The latest iOS Dev Break episode was released on September 13, 2017, but a new episode is coming soon!
iOS Dev Break Episode 13: 2017 September Apple Event
iOS Dev Break 013: Thoughts and comments for iOS developers about today’s Apple Event and launch of the iPhone X!
IDB013: 2017 September Apple Event
Yes. I’m a latecomer to the Sierra game (due mainly to an audio hardware driver I had to wait on to be upgraded to Sierra, which finally was updated but probably won’t be updated to High Sierra…), and most developers have probably already run into this problem and have dealt with it accordingly. However, I thought it might be a good idea to capture this here for posterity…
Just this morning, immediately after upgrading to macOS Sierra, I experienced a problem by which Git began incessantly asking for my passphrase. This was an unwelcome surprise to me, but thankfully there’s a reasonably simple fix, thanks to this SuperUser suggestion:
macOS keeps asking my ssh passphrase since I updated to Sierra – Super User
In the latest version of macOS (10.12.2), this is easy to fix. Just edit your ~/.ssh/config and enable the UseKeychain option:
There is no need to change anything else. Now everything works the way it used to work before the latest updates. You do not need to add keys to ssh-agent.
In my case, I couldn’t just edit the config file in question, because it didn’t exist. Therefore, I had to create the config file in my ~/.ssh directory with the information mentioned in the SuperUser post.
Thankfully, after creating the file, re-launching Terminal, and entering my credentials one final time, it seems to have worked and Git is happy again.
The latest episode of iOS Dev Break has arrived! This one was recorded just before WWDC, and a new episode will be published shortly!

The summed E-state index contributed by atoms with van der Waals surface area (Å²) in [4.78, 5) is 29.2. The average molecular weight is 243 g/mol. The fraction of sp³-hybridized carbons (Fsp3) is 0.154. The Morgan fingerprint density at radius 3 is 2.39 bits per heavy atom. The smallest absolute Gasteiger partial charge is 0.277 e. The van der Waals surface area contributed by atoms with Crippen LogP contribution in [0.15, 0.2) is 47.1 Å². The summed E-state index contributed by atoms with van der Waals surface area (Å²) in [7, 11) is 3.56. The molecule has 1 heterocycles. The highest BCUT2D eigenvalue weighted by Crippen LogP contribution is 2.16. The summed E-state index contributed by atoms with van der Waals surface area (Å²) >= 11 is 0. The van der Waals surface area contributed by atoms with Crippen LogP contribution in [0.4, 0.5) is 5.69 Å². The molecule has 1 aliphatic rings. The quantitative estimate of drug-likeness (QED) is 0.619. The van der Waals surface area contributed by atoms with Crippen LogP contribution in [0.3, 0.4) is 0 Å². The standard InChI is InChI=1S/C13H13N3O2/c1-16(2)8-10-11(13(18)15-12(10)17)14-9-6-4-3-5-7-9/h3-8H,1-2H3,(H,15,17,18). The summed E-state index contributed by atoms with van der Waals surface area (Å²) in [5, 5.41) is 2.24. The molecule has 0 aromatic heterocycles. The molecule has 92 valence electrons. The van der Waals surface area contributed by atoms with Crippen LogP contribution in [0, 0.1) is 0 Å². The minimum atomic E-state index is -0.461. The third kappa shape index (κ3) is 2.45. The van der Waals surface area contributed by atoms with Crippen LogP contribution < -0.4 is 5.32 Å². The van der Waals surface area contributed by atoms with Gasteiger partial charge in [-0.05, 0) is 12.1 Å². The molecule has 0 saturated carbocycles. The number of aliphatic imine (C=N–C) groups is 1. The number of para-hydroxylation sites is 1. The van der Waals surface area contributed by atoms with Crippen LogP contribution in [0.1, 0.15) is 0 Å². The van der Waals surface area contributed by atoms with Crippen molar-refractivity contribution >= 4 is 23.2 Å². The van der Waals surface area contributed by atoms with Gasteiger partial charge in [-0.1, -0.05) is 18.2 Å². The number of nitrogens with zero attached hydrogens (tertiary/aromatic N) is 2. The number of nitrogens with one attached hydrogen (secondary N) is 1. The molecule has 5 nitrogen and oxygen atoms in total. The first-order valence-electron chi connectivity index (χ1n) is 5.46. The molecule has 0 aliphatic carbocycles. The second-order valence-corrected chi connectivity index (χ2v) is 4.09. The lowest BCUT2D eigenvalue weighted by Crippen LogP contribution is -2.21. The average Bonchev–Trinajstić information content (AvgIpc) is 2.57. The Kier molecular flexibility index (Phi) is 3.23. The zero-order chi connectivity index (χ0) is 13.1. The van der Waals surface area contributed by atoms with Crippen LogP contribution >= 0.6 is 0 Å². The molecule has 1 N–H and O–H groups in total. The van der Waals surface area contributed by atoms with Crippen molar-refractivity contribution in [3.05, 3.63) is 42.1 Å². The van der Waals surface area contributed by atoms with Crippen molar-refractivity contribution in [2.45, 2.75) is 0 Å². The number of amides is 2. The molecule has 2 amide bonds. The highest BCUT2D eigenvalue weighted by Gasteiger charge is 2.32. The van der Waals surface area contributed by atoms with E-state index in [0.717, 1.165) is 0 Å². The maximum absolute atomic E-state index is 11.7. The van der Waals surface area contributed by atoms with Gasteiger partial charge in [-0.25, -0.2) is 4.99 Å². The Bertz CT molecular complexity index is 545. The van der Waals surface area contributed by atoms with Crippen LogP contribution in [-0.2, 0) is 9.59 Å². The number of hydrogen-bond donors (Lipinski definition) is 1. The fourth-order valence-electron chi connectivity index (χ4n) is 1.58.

It Was A Very Googly Experience – IDB009 | iOS Dev Break
In this episode: The return of iOS Dev Break! Adventures with the Google Play Store, Swift 4 and the Codeable protocol, plus AirPods and their amazing user experience!
I have been wanting the ability to merge two window’s collections of tabs in Google Chrome for some time now, because moving one tab a time from one window to another is tedious at best.
I thought I’d need an extension for it, but it turns out that you can already do it in Chrome without any extra extension! I found this tip on the Google Chrome Product Forums, which tells how to do it:
Merge two windows with multiple tabs
Left-click the first tab in the window you want to merge. While holding the shift key, left-click the right most tab. All of tabs for the current window are now selected, so you can drag and drop them as as group on the other window.
One thing the tip doesn’t mention is that you have to keep holding down the Shift key while doing this process to move all tabs, otherwise it shifts back into single-tab-move-mode.
Hope this helps!
Somehow I don’t think I broadcasted this when it was available so now seems a good a time as any…
My Core Bluetooth talk from Forward Swift 2016, “How Hot Is My Coffee? Sensors, Core Bluetooth and Swift!” has been up since last year, but thankfully it’s still up!
Evan K. Stone: How Hot Is My Coffee? Sensors, Core Bluetooth and Swift! – Forward Swift 2016
Fitbit, Withings, Nest. The Internet of Things (IoT) innovation tidal wave has just begun, and those are just three of the more well-known players in the IoT and connected gadget landscape. It’s critical that iOS developers know how to connect and interact with BLE prototyping devices using the Core Bluetooth Framework provided by the iOS SDK. In this session, you’ll get the jump-start you need to begin creating engaging apps that bring these devices to life.
Big thanks to the awesome folks at Forward Swift!